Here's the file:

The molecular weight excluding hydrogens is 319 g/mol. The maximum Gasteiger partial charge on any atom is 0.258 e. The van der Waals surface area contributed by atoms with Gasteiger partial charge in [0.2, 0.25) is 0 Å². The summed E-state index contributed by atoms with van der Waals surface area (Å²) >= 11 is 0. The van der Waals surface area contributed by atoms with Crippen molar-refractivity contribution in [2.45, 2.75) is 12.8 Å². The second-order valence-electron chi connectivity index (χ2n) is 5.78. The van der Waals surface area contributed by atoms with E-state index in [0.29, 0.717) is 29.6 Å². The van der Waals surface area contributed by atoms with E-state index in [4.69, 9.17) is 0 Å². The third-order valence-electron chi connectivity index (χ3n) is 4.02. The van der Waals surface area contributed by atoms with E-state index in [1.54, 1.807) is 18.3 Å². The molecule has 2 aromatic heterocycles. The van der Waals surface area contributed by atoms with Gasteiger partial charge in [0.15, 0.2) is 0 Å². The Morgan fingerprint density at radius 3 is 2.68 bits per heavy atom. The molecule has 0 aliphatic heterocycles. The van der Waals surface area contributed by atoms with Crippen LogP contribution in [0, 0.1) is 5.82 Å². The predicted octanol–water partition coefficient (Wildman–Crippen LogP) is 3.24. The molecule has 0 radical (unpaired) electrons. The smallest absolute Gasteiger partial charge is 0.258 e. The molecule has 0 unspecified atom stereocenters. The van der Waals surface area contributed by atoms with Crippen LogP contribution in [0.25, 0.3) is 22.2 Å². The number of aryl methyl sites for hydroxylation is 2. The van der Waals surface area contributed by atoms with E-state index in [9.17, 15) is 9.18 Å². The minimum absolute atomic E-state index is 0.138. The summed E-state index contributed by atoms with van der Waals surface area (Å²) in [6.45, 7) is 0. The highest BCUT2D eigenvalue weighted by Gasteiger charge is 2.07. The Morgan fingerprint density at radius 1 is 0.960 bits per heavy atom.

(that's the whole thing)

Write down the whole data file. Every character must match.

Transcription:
The molecular weight excluding hydrogens is 319 g/mol. The maximum Gasteiger partial charge on any atom is 0.258 e. The van der Waals surface area contributed by atoms with Gasteiger partial charge in [0.2, 0.25) is 0 Å². The summed E-state index contributed by atoms with van der Waals surface area (Å²) >= 11 is 0. The van der Waals surface area contributed by atoms with Crippen molar-refractivity contribution in [2.45, 2.75) is 12.8 Å². The second-order valence-electron chi connectivity index (χ2n) is 5.78. The van der Waals surface area contributed by atoms with E-state index in [0.29, 0.717) is 29.6 Å². The van der Waals surface area contributed by atoms with E-state index in [4.69, 9.17) is 0 Å². The third-order valence-electron chi connectivity index (χ3n) is 4.02. The van der Waals surface area contributed by atoms with E-state index in [1.54, 1.807) is 18.3 Å². The molecule has 2 aromatic heterocycles. The van der Waals surface area contributed by atoms with Gasteiger partial charge in [0.15, 0.2) is 0 Å². The Morgan fingerprint density at radius 3 is 2.68 bits per heavy atom. The molecule has 0 aliphatic heterocycles. The van der Waals surface area contributed by atoms with Crippen LogP contribution in [0, 0.1) is 5.82 Å². The predicted octanol–water partition coefficient (Wildman–Crippen LogP) is 3.24. The molecule has 0 radical (unpaired) electrons. The smallest absolute Gasteiger partial charge is 0.258 e. The molecule has 0 unspecified atom stereocenters. The van der Waals surface area contributed by atoms with Crippen LogP contribution in [0.25, 0.3) is 22.2 Å². The number of aryl methyl sites for hydroxylation is 2. The van der Waals surface area contributed by atoms with E-state index in [9.17, 15) is 9.18 Å². The minimum absolute atomic E-state index is 0.138. The summed E-state index contributed by atoms with van der Waals surface area (Å²) in [6.45, 7) is 0. The highest BCUT2D eigenvalue weighted by Gasteiger charge is 2.07. The Morgan fingerprint density at radius 1 is 0.960 bits per heavy atom.